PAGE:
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around how we end up dealing with that question. but rest assured, the goal is not just to sit on them for a while and then pass them all back. david: ok. when we are sending weapons over to the ukrainians, are they trained in the use of these weapons? or do we have to spend a lot of time training them? jake: so this is one of the factors in terms of what we consider to supply. they can much more easily integrate soviet systems into their current operational formations. just brink bringing a new -- just bringing a new weapon could be more disrupted than additive. so some of our things are easily handed over and used. javelins are a good example of that. we trained the ukrainians over years on the use of javelins and so they now have the capacity to pass that training on to others and that's a pretty seamless
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process. for other types of systems, they do require some degree of training. in fact, lloyd austin was just heard publicly how we're doing a limited amount of training on some of these other systems. but we're trying to do it on systems where you can do it rapidly, not over the course of months or years. for some of the higher end stuff that the united states has, it is a months or years process. and there's a separate question, it's not just about can someone point and shoot with a given weapon. it's, how is it maintained and repaired? what is the logically -- logistical tale to it? there are some systems that don't make sense because it would end up being a drag. but that's a constant conversation that we have with the ukrainians about that piece of the puzzle. the question of is this actually really usable in any kind of reasonable time frame? david: ok. is there any red line that the russians that would course that would force us into u cranes?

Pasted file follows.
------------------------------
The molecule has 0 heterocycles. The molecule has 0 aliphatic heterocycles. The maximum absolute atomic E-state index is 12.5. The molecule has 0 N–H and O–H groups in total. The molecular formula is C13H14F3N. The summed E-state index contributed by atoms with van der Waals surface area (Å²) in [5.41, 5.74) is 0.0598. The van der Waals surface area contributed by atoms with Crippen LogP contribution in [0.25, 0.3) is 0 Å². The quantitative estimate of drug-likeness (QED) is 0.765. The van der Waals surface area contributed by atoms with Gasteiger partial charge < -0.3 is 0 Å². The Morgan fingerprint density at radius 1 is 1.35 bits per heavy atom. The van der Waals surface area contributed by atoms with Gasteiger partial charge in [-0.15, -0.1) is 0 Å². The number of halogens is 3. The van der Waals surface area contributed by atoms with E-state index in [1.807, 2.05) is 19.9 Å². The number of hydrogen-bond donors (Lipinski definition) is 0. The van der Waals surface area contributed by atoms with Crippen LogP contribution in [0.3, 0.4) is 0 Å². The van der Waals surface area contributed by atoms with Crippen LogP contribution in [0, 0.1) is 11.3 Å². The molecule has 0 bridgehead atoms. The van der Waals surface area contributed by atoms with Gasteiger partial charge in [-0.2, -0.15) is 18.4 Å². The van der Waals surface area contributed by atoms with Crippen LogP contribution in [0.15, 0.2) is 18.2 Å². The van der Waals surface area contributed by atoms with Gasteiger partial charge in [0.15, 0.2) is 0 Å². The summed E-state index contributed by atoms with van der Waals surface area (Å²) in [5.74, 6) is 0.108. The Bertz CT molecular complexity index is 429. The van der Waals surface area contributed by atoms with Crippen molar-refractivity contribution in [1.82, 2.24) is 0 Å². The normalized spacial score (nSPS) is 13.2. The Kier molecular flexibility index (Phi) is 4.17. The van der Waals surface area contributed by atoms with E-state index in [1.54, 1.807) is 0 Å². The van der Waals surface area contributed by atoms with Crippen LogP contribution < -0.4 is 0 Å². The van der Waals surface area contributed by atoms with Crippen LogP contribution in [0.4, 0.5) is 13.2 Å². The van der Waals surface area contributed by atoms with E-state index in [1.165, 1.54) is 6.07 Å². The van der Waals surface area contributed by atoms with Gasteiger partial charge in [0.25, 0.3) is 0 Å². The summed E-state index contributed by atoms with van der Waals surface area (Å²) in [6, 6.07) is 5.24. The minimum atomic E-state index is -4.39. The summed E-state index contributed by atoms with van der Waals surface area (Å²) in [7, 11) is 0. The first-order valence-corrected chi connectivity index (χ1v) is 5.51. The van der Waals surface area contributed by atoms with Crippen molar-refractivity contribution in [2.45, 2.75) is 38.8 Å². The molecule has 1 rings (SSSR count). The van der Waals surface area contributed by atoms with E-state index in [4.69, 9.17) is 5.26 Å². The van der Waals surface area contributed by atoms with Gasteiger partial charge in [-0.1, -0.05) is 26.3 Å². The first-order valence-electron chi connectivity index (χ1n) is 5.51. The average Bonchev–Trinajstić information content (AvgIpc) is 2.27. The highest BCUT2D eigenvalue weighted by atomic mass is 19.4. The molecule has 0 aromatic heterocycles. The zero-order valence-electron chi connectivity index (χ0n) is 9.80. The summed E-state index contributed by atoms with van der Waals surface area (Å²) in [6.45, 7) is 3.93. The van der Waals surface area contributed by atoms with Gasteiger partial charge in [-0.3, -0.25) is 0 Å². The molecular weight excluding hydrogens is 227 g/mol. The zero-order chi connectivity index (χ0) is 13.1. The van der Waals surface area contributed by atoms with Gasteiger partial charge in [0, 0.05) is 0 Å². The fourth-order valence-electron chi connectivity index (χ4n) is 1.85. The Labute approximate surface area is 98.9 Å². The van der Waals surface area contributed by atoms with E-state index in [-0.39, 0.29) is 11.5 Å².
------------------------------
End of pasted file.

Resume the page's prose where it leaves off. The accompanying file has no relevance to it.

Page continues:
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-- ukraine? let's say the weapons of mass destruction would be used. is that a red line that would force us to send troops? is there no red line? jake: well, we have consistently said with respect to the use of chemical or biological weapons, there would be severe consequences on russia. we said nothing more than that in terms of detailing them in public. we have communicated directly to the russians our views on this subject. we've consulted closely with our allies. i'll leave it there. david: ok. downtown want to give -- you don't want to give a tip what they're telling them? jake: not today. david: are there ongoing conversations by anybody that's trying to negotiate a peace here, is there anything going on behind the scenes that you can hint that or there's nothing really going on? jake: there is a negotiation that's going on. you know, putin just spoke to it a day or two ago where he